Modelling thought processes: I think discussion, rather than lecturing is the best way to understand what gives a person his or her opinions. I don’t believe in experts. I think this kind of reciprocal interaction is also good for differentiating someone’s character, his or her specific way of responding to stimuli, and neurosis, people’s tendency to position themselves as an aberration to social norms, rules of conduct, etc. Neurosis gives us a way to combat “expertise-ism.” Humor is a good example of the power of neurosis; as Kirsten Hyldgaard says in her Lacan.com essay on neurosis and perversion: “Humour and joking are, on the other hand, the neurotic’s breathing hole and playground in the social. Here he can let loose all that the good society would rather was left unsaid and unheard. Laughter and humour is a pleasure or enjoyment that is never innocent” … “A joke has to have a latent “tendency” consisting of hatred, obscenity, and cynicism in order to create the enjoyment of a roaring laugh.” The point is that we’re all neurotic.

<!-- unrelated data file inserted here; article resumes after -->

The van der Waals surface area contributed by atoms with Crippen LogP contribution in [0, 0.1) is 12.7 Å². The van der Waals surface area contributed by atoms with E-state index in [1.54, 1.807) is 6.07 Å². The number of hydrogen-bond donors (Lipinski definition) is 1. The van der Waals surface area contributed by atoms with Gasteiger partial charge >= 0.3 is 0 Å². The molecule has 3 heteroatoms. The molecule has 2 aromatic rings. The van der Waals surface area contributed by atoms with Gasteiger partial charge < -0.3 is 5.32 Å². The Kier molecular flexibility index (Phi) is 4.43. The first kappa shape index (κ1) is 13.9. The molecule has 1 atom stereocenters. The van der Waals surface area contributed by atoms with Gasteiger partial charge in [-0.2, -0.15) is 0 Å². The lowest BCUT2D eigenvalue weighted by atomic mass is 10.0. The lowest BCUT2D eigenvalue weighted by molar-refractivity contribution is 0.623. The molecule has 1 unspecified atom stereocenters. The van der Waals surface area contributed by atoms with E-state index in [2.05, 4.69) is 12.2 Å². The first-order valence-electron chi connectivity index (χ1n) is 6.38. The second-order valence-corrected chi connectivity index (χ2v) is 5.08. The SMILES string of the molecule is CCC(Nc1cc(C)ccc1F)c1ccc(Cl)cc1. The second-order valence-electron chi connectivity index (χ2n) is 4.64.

Sharing cognitive structures: discussion is again a much better way to do this. Discussion is discursive, can move directions and respond to inputs in a much more flexible way than lecturing. It gives all parties a chance to share cognitive structures. There is nothing in the concept of lecturing that offers a superior mode of reciprocation.
Giving context: discussion creates a much more complex context in which to situate one’s self than lecturing.
Telling Stories: There is also nothing specific to lecturing that provides a better platform than discussion for the telling of stories. Discussion simply allows for more thorough cross germination of ideas and stories. I have found that in my teaching I often end up giving short lectures and telling stories of an analogous form to what we are discussing, ad hoc, on a variety of topics that come up in the discussion that they have little knowledge of, and when I don’t know it, we look it up on the spot. I use networked classroom strategies too sometimes.